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How the Asia Pacific region can solidify the foundation of its digital-first economy

Nurdianah Md Nur
Nurdianah Md Nur9/27/2022 05:00 PM GMT+08  • 6 min read
How the Asia Pacific region can solidify the foundation of its digital-first economy
A DFE utilises digital technology to empower economic growth that is green, resilient, inclusive and innovative. Photo: Pexels
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Regardless of size or industry, most companies today offer digital products or services or digitally engage with their customers, partners and employees. As technologies — such as cloud, 5G, and edge computing — continue to advance and gain mainstream adoption, a shift from a digital economy to a digital-first economy.

A digital-first economy (DFE) is one where gigabit broadband infrastructure will deliver real-time, ubiquitous computing power everywhere, according to the recent Digital First Economy white paper Huawei commissioned for the International Data Corporation (IDC).

Fully autonomous systems will drive industry, and a much more significant portion of our lives can take place in the digital world. Besides that, a digital-first economy will see broad adoption of renewable energy and effectively harness massive data for economic growth, resiliency and competitiveness.

“A DFE is crucial for Asia Pacific’s economic recovery and development. It drives rapid, green growth through the use of digital technology and digital infrastructure, prioritising the development of the digital economy as part of the wider national GDP growth,” says David Lu, president of strategy and marketing for Huawei Asia Pacific, in an interview with DigitalEdge on the sidelines of the Huawei Connect 2022 event in Bangkok recently.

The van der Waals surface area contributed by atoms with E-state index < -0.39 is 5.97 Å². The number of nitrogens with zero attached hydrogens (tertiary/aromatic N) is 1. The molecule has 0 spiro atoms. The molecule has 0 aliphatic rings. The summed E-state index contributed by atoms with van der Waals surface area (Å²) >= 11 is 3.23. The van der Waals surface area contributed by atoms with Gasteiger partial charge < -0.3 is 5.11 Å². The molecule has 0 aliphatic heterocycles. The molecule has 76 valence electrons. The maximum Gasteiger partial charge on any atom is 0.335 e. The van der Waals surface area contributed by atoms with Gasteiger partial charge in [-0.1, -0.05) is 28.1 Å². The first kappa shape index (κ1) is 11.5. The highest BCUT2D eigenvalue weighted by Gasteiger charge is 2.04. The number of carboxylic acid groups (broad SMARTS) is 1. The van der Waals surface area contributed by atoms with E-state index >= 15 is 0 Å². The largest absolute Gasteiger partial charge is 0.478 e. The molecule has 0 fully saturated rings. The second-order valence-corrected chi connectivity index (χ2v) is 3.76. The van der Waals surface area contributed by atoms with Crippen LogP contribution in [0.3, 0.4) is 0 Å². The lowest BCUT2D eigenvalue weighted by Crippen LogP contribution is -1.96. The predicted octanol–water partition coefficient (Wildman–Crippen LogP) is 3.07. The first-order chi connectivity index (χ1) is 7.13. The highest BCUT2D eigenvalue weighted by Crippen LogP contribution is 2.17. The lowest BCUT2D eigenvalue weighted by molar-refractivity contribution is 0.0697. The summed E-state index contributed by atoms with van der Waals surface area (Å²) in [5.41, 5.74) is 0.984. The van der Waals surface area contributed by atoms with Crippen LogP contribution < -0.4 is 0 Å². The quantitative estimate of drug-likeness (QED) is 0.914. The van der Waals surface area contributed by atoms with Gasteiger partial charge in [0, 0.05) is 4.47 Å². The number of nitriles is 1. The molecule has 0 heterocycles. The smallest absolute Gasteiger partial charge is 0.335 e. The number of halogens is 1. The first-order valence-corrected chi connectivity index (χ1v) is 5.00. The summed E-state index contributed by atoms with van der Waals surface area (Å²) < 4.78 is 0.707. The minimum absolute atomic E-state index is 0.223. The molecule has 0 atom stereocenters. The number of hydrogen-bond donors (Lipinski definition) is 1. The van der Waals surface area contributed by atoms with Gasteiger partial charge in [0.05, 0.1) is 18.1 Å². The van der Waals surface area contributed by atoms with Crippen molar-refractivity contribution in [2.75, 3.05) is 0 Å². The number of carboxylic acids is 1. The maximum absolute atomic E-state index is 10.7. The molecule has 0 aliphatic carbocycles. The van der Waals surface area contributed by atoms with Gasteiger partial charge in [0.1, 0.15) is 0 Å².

Economies in the Asia-Pacific (APAC) region are very diverse. Although most have issued national digital strategies and started embracing digital technologies, their level of digital infrastructure and preparedness for DFE differs. Lu explains that there are four stages of DFE readiness according to the output of the DFE Index in the whitepaper. They are:

  • Adopter: Countries in this stage are starting to develop their digital economy, and the most significant gap is between their digital connectivity and policy. Adopters need to build a more comprehensive digital masterplans to increase connectivity and digital infrastructure, as well as improve network throughput speed. Most APAC developing economies are currently in this stage, including Cambodia, Indonesia, and the Philippines.